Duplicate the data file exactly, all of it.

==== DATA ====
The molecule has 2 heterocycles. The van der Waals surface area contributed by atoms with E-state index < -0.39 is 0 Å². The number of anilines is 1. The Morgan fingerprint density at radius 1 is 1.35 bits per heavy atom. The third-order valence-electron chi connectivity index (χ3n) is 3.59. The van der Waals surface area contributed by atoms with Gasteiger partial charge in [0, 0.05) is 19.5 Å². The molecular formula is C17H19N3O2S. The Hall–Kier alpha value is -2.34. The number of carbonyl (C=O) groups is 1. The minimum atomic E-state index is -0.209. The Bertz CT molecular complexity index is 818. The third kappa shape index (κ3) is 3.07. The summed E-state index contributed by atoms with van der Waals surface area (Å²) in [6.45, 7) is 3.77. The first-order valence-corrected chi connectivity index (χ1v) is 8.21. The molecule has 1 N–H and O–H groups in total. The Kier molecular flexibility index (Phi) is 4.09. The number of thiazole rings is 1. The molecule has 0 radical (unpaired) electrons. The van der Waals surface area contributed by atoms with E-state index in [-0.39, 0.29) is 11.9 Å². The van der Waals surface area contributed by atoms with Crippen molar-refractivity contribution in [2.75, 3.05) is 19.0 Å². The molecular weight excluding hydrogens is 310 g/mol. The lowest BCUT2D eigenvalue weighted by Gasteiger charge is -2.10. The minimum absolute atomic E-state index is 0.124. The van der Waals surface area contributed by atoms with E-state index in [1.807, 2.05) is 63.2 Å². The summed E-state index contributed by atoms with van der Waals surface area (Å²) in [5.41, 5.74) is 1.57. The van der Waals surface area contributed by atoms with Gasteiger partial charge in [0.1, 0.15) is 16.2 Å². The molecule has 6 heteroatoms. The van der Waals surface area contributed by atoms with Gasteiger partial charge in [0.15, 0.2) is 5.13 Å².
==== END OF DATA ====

The molecule has 2 heterocycles. The van der Waals surface area contributed by atoms with E-state index < -0.39 is 0 Å². The number of anilines is 1. The Morgan fingerprint density at radius 1 is 1.35 bits per heavy atom. The third-order valence-electron chi connectivity index (χ3n) is 3.59. The van der Waals surface area contributed by atoms with Gasteiger partial charge in [0, 0.05) is 19.5 Å². The molecular formula is C17H19N3O2S. The Hall–Kier alpha value is -2.34. The number of carbonyl (C=O) groups is 1. The minimum atomic E-state index is -0.209. The Bertz CT molecular complexity index is 818. The third kappa shape index (κ3) is 3.07. The summed E-state index contributed by atoms with van der Waals surface area (Å²) in [6.45, 7) is 3.77. The first-order valence-corrected chi connectivity index (χ1v) is 8.21. The molecule has 1 N–H and O–H groups in total. The Kier molecular flexibility index (Phi) is 4.09. The number of thiazole rings is 1. The molecule has 0 radical (unpaired) electrons. The van der Waals surface area contributed by atoms with E-state index in [-0.39, 0.29) is 11.9 Å². The van der Waals surface area contributed by atoms with Crippen molar-refractivity contribution in [2.75, 3.05) is 19.0 Å². The molecular weight excluding hydrogens is 310 g/mol. The lowest BCUT2D eigenvalue weighted by Gasteiger charge is -2.10. The minimum absolute atomic E-state index is 0.124. The van der Waals surface area contributed by atoms with E-state index in [1.807, 2.05) is 63.2 Å². The summed E-state index contributed by atoms with van der Waals surface area (Å²) in [5.41, 5.74) is 1.57. The van der Waals surface area contributed by atoms with Gasteiger partial charge in [0.1, 0.15) is 16.2 Å². The molecule has 6 heteroatoms. The van der Waals surface area contributed by atoms with Gasteiger partial charge in [0.15, 0.2) is 5.13 Å².